Have you ever heard of “swimmer’s eye”? If you’ve not heard of the term, then it’s still very likely that you’ve experienced the pain, redness and itching that comes with summer swimming. Eye irritation is common, especially during the belting hot summer months where we just want to spend every waking moment in our cool, refreshing swimming pool.

So, in the interests of keeping your eyes fresh and beautiful for all those upcoming parties, let’s dive in and discover the best ways to avoid eye irritation when swimming.

Don’t Forget Your Film

Our eyes are incredibly sensitive and need all the protection that they can get. The eye itself is coated with a highly specialised tear film which keeps it moist and acts as a barrier against the chemicals and bacteria in the water.

Tears are made up of three layers: the oily layer on the outside, the watery layer in the middle, and the inner, mucus layer. The three layers together are known as the tear film.” (Source)

Time spent underwater tends to erode this tear film which not only results in dry eyes but also allows the swimming pool chemicals access to our unprotected eyes. Redness, irritation and infection can develop quickly.

How to Prevent Eye Irritation When Swimming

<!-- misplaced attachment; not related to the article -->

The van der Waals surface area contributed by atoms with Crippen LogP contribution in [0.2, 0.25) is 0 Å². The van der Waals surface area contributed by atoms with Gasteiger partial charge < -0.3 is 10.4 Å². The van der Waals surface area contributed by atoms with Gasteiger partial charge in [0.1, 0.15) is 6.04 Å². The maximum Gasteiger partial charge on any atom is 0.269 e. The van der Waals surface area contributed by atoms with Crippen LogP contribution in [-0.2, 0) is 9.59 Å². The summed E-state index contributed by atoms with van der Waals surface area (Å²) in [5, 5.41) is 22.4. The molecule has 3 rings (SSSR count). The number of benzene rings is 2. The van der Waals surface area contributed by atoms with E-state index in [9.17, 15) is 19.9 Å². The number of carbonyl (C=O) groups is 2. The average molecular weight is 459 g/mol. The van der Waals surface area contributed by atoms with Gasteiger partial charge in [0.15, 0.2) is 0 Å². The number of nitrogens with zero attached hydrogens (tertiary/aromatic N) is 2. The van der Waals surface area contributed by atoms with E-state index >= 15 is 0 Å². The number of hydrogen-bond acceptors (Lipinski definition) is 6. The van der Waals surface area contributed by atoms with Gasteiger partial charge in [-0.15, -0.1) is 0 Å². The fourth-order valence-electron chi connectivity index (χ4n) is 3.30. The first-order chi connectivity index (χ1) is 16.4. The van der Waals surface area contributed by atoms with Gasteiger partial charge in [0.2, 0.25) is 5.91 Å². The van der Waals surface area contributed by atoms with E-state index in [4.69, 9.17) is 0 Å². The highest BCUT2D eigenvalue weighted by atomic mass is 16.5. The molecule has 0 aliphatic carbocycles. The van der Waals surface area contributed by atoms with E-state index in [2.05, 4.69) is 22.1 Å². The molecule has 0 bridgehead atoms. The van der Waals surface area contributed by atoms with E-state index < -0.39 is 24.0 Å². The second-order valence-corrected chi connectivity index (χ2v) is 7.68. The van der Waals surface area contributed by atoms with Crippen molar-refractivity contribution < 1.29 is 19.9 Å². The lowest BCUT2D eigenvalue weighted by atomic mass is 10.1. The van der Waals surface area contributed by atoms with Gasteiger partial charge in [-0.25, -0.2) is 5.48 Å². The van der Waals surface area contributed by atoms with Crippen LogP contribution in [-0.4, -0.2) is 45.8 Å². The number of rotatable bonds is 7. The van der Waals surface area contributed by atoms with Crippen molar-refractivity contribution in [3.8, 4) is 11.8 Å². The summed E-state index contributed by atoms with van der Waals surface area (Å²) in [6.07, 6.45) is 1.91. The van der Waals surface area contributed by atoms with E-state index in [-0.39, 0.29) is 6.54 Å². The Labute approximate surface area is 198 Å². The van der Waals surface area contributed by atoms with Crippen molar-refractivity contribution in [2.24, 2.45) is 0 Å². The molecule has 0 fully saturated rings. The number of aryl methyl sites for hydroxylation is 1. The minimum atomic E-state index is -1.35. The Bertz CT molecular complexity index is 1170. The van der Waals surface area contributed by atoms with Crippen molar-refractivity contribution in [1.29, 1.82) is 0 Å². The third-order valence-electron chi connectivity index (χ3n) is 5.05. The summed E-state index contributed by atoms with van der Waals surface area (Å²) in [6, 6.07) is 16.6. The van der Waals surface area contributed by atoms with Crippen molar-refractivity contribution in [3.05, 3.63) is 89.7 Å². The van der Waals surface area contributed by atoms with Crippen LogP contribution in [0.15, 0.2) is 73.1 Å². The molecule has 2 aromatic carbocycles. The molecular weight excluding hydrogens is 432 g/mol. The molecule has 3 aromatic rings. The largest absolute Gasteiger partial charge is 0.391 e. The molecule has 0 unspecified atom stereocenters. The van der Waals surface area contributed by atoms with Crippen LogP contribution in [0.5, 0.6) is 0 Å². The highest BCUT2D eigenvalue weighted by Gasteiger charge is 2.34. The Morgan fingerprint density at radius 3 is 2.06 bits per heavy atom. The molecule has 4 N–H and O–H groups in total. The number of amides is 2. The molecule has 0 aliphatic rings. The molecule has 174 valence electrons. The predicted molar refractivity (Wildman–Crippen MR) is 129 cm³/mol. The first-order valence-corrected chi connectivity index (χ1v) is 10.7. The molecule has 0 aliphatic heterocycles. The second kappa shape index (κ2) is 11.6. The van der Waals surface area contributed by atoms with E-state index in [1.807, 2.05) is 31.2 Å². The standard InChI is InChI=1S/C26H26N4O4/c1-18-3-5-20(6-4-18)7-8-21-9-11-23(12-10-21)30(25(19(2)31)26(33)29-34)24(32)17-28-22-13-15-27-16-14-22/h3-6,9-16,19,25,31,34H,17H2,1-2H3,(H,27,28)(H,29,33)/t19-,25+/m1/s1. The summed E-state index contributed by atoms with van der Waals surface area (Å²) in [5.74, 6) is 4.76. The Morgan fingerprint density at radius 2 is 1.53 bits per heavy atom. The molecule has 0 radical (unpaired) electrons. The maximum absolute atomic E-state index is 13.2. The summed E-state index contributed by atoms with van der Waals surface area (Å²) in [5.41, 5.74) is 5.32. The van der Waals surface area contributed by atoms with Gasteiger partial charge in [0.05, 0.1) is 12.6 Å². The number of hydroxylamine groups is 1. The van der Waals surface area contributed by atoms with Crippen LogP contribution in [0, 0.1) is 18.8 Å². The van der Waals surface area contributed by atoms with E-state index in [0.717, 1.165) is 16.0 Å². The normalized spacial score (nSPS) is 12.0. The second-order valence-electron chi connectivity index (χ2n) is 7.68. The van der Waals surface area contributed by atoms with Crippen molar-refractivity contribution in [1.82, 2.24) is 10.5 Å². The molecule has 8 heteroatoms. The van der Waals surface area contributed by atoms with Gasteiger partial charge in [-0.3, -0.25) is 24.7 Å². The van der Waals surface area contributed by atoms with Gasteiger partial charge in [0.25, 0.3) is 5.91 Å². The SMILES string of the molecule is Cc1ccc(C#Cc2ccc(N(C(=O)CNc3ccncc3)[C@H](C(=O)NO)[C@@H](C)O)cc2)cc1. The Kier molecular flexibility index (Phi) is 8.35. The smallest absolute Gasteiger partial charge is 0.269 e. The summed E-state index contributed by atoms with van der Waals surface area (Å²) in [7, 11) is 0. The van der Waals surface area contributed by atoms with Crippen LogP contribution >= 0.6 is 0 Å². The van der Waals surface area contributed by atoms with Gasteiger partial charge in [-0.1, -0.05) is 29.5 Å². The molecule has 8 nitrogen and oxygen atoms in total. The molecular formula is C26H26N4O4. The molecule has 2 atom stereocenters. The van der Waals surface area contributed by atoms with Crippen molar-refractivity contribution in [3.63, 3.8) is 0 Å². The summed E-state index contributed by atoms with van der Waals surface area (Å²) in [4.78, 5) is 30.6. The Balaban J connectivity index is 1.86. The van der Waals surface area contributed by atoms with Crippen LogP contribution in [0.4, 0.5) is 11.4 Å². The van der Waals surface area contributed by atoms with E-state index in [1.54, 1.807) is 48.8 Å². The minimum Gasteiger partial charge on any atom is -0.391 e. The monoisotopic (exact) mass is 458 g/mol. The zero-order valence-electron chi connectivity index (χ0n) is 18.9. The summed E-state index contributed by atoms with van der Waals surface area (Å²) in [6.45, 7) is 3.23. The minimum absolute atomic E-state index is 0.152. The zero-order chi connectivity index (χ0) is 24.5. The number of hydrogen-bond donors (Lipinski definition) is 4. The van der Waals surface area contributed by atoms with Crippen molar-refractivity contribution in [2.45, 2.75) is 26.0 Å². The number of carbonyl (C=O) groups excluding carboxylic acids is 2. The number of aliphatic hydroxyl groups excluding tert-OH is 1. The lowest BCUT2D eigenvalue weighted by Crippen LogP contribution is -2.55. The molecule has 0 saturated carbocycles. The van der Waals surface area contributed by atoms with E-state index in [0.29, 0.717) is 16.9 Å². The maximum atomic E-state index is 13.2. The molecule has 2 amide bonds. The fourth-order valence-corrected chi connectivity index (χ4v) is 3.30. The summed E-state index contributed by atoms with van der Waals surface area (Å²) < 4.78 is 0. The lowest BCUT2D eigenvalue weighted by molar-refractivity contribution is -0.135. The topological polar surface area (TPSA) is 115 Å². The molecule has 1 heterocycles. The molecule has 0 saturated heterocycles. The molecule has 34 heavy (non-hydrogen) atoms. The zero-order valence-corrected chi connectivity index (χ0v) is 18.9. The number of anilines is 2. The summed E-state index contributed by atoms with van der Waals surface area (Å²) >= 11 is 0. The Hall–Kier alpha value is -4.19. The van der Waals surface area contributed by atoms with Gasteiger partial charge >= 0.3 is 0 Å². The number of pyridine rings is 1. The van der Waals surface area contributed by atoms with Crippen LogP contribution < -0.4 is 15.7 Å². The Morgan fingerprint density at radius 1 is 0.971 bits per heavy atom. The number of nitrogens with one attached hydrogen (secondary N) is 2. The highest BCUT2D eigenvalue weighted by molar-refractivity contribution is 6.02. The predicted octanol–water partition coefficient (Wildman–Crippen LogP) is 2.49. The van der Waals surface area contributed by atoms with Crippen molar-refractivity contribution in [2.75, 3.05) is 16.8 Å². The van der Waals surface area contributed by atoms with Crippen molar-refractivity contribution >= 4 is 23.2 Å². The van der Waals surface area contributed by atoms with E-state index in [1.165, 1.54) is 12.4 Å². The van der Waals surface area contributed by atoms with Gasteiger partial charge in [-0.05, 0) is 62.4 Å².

• A few eye drops or some saline solution before swimming will help to keep your eye lubricated and maintain a healthy liquid balance in the eye. Great prep for the tear film!
  • The most logical way of keeping the pool chemicals and other contaminants away from your eyes is to wear goggles. A well-fitting pair of goggles will go far in keeping irritants out of the eye area, even if you’re just splashing about and not doing laps in an Olympic pool.
  • Rinse your eyes after swimming. As soon as you’re done in the pool, rinse your eye area with fresh clean water which will get rid of any residual chemicals on the eyelid or lashes.
  • Don’t swim with contacts if you can help it. Bacteria sits beneath the lens which can result in corneal infections.
  • Don’t swim in dirty water. A pool with a strong chemical smell hasn’t necessarily just been treated with chlorine. WikiHow says, “Many people mistakenly think that’s the smell of chlorine, but chlorine doesn’t have a smell. That strong ammonia smell is actually the smell of chloramines, which form when chlorine binds with sweat, sunscreen, urine, saliva, and other substances swimmers bring into the water. A pool with a strong smell is one that hasn’t been properly treated with chlorine and other chemicals to remove all of the chloramines.”


Avoiding eye irritation while enjoying your summer swim means hours of happy family time and no red, itchy eyes afterwards. Enjoy!